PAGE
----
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Originally Posted by Victor25
I do have to disagree with one point stores, I absolutely do not think she is pretty frown A better example of that would be Lola Astanova.

Though I would still much prefer to listen Louis Lortie and putting up a picture of Jessica Alba.


Victor, I don't think she's pretty either, nor did I say she was. I said she's above average in the looks department, which simply means she not ugly. I don't really care about her looks one way or the other though. I care only about the music, but make no mistake that her looks DO play a part in her popularity as is the case with some other pianists that come to mind. Plover, if you're reading this I'll state this as fact, before you begin your opinion/fact blah blah blah again.



"And if we look at the works of J.S. Bach — a benevolent god to which all musicians should offer a prayer to defend themselves against mediocrity... -Debussy

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Originally Posted by stores
I care only about the music, but make no mistake that her looks DO play a part in her popularity as is the case with some other pianists that come to mind.



Yes, but if I were you, I would not mention the "looks" aspect. It diminishes your opinion.

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Originally Posted by Andromaque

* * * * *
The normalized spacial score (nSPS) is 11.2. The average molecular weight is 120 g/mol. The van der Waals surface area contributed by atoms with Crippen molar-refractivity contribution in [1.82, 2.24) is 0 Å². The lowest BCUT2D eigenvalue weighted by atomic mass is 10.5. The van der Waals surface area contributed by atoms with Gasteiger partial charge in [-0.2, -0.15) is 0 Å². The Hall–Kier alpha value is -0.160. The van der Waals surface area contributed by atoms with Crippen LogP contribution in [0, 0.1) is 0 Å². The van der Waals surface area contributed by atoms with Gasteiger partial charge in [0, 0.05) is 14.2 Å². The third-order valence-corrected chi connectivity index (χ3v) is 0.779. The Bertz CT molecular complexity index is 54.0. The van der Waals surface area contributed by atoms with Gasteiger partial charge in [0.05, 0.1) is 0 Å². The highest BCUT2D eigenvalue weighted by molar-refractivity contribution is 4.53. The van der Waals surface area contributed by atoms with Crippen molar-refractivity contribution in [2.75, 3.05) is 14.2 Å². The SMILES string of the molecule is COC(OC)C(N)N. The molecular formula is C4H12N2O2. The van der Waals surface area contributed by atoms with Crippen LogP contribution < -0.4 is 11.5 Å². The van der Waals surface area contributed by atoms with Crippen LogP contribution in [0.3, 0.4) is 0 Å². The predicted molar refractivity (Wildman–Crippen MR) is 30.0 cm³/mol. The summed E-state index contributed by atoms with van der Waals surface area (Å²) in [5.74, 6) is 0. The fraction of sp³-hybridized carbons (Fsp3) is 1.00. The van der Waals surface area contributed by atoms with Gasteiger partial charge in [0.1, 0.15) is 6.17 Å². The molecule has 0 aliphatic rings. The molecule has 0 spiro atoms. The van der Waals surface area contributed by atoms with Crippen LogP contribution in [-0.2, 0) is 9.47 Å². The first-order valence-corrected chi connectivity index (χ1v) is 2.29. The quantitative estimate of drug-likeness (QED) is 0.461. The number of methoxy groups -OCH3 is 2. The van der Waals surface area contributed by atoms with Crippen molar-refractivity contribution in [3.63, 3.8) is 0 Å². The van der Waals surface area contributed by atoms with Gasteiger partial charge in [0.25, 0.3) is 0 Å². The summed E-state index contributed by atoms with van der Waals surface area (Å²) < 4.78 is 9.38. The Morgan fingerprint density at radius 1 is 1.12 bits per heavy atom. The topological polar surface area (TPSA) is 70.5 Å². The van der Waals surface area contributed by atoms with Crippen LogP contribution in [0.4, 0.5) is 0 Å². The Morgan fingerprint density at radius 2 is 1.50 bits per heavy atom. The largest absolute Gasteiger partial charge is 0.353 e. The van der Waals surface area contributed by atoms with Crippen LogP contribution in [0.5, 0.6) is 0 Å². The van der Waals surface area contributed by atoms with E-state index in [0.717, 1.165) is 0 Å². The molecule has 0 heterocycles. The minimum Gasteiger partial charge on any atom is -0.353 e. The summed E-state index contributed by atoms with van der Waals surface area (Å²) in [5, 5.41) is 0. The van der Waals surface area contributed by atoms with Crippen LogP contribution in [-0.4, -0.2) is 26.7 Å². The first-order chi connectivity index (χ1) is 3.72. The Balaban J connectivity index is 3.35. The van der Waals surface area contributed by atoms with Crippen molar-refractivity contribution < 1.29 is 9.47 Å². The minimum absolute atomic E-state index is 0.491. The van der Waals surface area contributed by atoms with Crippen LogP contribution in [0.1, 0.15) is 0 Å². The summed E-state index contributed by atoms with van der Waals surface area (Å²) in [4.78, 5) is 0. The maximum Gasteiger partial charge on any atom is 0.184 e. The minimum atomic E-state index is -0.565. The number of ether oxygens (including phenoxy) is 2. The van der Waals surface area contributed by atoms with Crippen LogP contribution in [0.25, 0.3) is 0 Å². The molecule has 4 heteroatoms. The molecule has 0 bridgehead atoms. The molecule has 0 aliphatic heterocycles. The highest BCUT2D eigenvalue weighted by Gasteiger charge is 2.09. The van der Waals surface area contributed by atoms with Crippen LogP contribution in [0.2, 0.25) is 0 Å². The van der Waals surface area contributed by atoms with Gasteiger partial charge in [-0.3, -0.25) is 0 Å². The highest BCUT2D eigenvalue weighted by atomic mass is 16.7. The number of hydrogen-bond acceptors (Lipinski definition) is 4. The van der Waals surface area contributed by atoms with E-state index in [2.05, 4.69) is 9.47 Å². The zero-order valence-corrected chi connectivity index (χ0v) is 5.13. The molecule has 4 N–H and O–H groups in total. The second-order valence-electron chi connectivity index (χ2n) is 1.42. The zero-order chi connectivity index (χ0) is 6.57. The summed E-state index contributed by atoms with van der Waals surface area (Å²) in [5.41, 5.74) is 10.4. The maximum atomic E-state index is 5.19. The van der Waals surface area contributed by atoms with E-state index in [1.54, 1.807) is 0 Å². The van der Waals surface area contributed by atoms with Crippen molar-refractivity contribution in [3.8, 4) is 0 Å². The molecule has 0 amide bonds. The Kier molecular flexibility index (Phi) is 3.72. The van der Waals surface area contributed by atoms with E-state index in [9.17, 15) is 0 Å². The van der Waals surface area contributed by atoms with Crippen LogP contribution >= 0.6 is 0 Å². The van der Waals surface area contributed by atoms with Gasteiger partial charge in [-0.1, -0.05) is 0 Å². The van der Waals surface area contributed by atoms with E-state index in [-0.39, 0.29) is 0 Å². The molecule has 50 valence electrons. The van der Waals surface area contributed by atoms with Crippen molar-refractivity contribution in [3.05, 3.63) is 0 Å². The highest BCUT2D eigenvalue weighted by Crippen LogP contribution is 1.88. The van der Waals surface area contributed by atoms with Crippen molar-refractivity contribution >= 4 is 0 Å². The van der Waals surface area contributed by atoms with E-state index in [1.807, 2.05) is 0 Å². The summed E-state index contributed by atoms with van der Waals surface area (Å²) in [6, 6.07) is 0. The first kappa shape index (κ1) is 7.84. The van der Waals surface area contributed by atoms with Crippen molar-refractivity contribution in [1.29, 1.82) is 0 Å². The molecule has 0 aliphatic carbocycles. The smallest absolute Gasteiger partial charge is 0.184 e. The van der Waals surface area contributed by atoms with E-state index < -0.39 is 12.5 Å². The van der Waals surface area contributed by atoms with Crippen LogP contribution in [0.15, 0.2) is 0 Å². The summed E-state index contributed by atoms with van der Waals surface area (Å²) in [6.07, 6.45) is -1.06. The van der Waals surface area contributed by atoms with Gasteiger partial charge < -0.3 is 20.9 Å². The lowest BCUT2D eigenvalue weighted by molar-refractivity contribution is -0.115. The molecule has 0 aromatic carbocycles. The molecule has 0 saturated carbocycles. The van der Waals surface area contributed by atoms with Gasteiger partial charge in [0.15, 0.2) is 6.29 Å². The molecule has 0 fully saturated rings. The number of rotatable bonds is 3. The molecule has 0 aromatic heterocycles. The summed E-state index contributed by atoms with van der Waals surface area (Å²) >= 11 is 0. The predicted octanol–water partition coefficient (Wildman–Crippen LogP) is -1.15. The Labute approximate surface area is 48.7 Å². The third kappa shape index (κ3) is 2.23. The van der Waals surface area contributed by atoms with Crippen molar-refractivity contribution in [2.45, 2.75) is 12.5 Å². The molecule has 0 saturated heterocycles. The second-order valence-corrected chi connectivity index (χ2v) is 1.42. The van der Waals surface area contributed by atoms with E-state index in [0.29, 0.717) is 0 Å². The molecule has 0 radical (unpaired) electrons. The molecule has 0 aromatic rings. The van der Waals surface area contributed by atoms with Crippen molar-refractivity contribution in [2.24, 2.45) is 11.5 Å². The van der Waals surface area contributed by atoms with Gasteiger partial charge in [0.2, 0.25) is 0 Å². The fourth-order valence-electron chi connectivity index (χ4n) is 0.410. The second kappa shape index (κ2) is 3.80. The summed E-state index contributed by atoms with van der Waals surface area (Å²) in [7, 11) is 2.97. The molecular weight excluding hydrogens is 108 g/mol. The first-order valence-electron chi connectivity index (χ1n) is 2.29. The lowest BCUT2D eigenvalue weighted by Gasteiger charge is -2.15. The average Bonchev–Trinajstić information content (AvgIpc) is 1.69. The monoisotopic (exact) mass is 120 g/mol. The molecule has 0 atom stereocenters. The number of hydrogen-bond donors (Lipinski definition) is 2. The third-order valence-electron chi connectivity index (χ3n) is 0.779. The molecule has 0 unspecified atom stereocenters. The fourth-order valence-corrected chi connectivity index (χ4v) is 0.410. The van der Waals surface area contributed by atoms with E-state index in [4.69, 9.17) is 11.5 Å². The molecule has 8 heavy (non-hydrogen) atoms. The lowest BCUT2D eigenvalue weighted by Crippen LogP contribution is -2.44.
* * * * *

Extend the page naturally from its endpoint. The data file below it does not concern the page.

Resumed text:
Originally Posted by stores
I care only about the music, but make no mistake that her looks DO play a part in her popularity as is the case with some other pianists that come to mind.



Yes, but if I were you, I would not mention the "looks" aspect. It diminishes your opinion.


Point taken, but it IS part of her "draw", which is why I mentioned it in the first place.



"And if we look at the works of J.S. Bach — a benevolent god to which all musicians should offer a prayer to defend themselves against mediocrity... -Debussy

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But the real forum question is, is she prettier than the third concerto by Rachmaninov is hard ?

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Originally Posted by stores
Victor, I don't think she's pretty either, nor did I say she was. I said she's above average in the looks department, which simply means she not ugly. I don't really care about her looks one way or the other though. I care only about the music, but make no mistake that her looks DO play a part in her popularity as is the case with some other pianists that come to mind. Plover, if you're reading this I'll state this as fact, before you begin your opinion/fact blah blah blah again.
You already stated it as if it was a fact by not including any IMO or "I think".

Last edited by pianoloverus; 12/15/10 11:03 AM.
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Originally Posted by Mostly
But the real forum question is, is she prettier than the third concerto by Rachmaninov is hard ?


Neither... PROKOFIEV 2 BRAHMS 2 BARTOK 2 BUSONI TCHAIKOVSKY 2 IS TEH HARDERZ!!!!!11one one

Seriously though, I think that's an apple/oranges question. But you probably asked it on purpose, hehe. smile

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Originally Posted by pianoloverus
Originally Posted by stores
Victor, I don't think she's pretty either, nor did I say she was. I said she's above average in the looks department, which simply means she not ugly. I don't really care about her looks one way or the other though. I care only about the music, but make no mistake that her looks DO play a part in her popularity as is the case with some other pianists that come to mind. Plover, if you're reading this I'll state this as fact, before you begin your opinion/fact blah blah blah again.